Nestlé takes on challenge of the activist investors
Financial engineering is a technique that does not always serve the noblest aspirations and it has become a big issue in European business circles lately, thanks to the arrival of a few hot-shot American hedge funds.
The funds, only too aware of dwindling opportunities at home, have decided to cast their considerable nets in a recovering Europe and, of course, are no respecters of size, status or history.
Earlier this year, the Anglo Dutch Unilever group fended off the unwelcome attentions of Kraft Heinz, backed by the Brazilian 3G investors.
The latest sortie is from US hedge fund Third Point, and it is targeting Nestlé, the 150-year-old 'grande dame' of Swiss business.
Third Point has taken a $3.5bn (€2.9bn) stake in the Swiss group, the world's largest consumer concern.
Some people believed Nestlé, with a market value of €195bn, was beyond the reach of activist investors. Third Point is keen to kill that notion.
Nestlé is a remarkable company by any yardstick. It operates 450 factories in 80 countries (one in Askeaton, Co Limerick), has sales of €68bn in 191 countries, with operating profits of €10bn, and employs 328,000 people worldwide.
It is as global as possible, as its sales breakdown shows 32pc in Europe, 30pc in the Americas, 18pc in Asia and 22pc in the rest of the world.
The company has the benefit of a huge range of products, stretching from baby foods, pet foods, soups, coffee, water and pasta, with thousands of brands like Nespresso, KitKat and Perrier. A large number of its brands have sales of more than €1bn per annum.
Third Point, on the other hand, does not know the word 'timid'. It was founded in 1995 by a 55-year-old Californian, Daniel Loeb, who has become famous for a fiery temperament and a sharp tongue. He once told an American CEO to "retreat to your mansion in the Hamptons where you can play tennis and hobnob with your fellow socialites". Mr Loeb has had a long list of corporate clashes.
In the last five years he was responsible for forcing out Sotheby's' chairman, the ousting of Yahoo's chief executive and now wants Dow Chemicals split up. He was, however, burnt when he invested in Sony, demanding the group be split, and the Japanese simply ignored him. Mr Loeb has indicated that his shopping list for Nestlé includes selling its 30-year investment in L'Oreal, worth $25bn (€21bn); he wants a share buyback programme and thinks profit margins must improve. Nestlé knows that when Third Point comes stomping its feet and instituting proxy battles it has to be taken seriously even if such behaviour does not always sit well on the shores of Lake Geneva. So far there have been no angry letters or demands for board changes, only a reference to the "staid" Swiss Group and it being "slow moving" and "stuck in its old ways".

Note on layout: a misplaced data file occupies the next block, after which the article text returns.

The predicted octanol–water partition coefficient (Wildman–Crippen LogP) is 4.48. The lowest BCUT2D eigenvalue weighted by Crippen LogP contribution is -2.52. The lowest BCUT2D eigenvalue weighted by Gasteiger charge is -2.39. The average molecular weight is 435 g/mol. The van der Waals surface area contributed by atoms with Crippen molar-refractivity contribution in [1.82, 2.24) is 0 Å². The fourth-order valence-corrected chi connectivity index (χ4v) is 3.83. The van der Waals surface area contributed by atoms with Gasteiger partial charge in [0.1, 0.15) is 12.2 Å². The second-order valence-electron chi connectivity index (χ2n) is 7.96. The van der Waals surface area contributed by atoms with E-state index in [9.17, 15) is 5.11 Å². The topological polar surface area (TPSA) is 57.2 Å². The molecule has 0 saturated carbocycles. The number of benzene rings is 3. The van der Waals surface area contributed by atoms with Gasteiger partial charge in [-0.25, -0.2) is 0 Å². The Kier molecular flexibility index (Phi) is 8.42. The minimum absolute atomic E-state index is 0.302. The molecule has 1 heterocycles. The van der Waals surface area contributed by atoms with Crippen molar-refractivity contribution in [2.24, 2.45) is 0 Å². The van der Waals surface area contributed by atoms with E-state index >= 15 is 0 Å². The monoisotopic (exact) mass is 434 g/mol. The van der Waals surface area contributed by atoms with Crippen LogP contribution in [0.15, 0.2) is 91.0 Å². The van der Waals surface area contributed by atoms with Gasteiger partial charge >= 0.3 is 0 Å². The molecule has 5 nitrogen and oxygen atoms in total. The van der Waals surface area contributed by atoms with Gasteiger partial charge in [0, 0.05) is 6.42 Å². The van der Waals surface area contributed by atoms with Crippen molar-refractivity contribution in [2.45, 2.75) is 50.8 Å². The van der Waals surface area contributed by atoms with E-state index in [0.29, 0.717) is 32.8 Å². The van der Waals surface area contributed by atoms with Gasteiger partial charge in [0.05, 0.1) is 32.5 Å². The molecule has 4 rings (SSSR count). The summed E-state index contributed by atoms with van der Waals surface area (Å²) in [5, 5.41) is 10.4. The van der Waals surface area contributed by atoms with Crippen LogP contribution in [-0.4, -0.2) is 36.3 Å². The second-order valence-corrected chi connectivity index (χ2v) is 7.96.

While Mr Loeb speaks well of Nestlé (so far) he wants management to pursue change with greater urgency.
Interestingly, the arrival of Third Point has been positive for the share price. The price today is €80.85.
Mr Loeb has indicated a desire to work with newly appointed ceo Mark Schneider, as a long-term shareholder. However, the long term in 'hedge fund speak' is usually five years, a blip in the history of Nestlé.
It would appear Mr Schneider is already ahead of Mr Loeb. He is investing in growth areas like beverages, pet care and nutrition, which account for two-thirds of Nestlé operating profits. He plans exiting the low-margin US confectionery business.
Nor is Mr Loeb's share buyback new to Nestlé. The group has returned €115bn in 10 years to its shareholders. Mr Schneider announced a further buyback after Third Point invested. Mr Loeb's approach has some observers scratching their heads, wondering if this is adapting to Europe or is it a Wall Street wolf in sheep's clothing. The jury is out.
Nothing in this section should be taken as a recommendation, either explicit or implicit to buy any of the shares mentioned.